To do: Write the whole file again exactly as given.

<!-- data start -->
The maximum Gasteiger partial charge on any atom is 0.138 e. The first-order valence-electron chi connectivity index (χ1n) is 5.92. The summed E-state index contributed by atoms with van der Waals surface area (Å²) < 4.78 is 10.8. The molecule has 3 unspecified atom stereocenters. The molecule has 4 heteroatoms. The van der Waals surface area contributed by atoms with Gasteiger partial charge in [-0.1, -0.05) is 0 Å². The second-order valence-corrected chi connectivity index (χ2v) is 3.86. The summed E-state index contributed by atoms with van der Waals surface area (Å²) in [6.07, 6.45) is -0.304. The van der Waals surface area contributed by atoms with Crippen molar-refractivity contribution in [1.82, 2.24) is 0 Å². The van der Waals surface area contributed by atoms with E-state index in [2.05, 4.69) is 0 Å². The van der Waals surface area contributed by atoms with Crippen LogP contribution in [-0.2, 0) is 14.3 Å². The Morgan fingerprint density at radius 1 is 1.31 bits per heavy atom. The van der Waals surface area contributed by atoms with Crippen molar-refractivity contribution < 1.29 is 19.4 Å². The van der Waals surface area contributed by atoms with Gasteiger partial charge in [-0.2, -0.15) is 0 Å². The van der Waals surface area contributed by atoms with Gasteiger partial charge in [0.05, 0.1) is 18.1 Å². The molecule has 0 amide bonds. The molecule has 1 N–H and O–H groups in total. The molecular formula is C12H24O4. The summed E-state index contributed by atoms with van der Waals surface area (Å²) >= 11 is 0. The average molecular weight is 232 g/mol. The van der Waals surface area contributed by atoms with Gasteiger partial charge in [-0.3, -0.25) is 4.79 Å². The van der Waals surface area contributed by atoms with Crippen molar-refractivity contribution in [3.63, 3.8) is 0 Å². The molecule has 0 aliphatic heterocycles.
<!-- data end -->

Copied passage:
The maximum Gasteiger partial charge on any atom is 0.138 e. The first-order valence-electron chi connectivity index (χ1n) is 5.92. The summed E-state index contributed by atoms with van der Waals surface area (Å²) < 4.78 is 10.8. The molecule has 3 unspecified atom stereocenters. The molecule has 4 heteroatoms. The van der Waals surface area contributed by atoms with Gasteiger partial charge in [-0.1, -0.05) is 0 Å². The second-order valence-corrected chi connectivity index (χ2v) is 3.86. The summed E-state index contributed by atoms with van der Waals surface area (Å²) in [6.07, 6.45) is -0.304. The van der Waals surface area contributed by atoms with Crippen molar-refractivity contribution in [1.82, 2.24) is 0 Å². The van der Waals surface area contributed by atoms with E-state index in [2.05, 4.69) is 0 Å². The van der Waals surface area contributed by atoms with Crippen LogP contribution in [-0.2, 0) is 14.3 Å². The Morgan fingerprint density at radius 1 is 1.31 bits per heavy atom. The van der Waals surface area contributed by atoms with Crippen molar-refractivity contribution < 1.29 is 19.4 Å². The van der Waals surface area contributed by atoms with Gasteiger partial charge in [-0.2, -0.15) is 0 Å². The van der Waals surface area contributed by atoms with Gasteiger partial charge in [0.05, 0.1) is 18.1 Å². The molecule has 0 amide bonds. The molecule has 1 N–H and O–H groups in total. The molecular formula is C12H24O4. The summed E-state index contributed by atoms with van der Waals surface area (Å²) >= 11 is 0. The average molecular weight is 232 g/mol. The van der Waals surface area contributed by atoms with Gasteiger partial charge in [-0.3, -0.25) is 4.79 Å². The van der Waals surface area contributed by atoms with Crippen molar-refractivity contribution in [3.63, 3.8) is 0 Å². The molecule has 0 aliphatic heterocycles.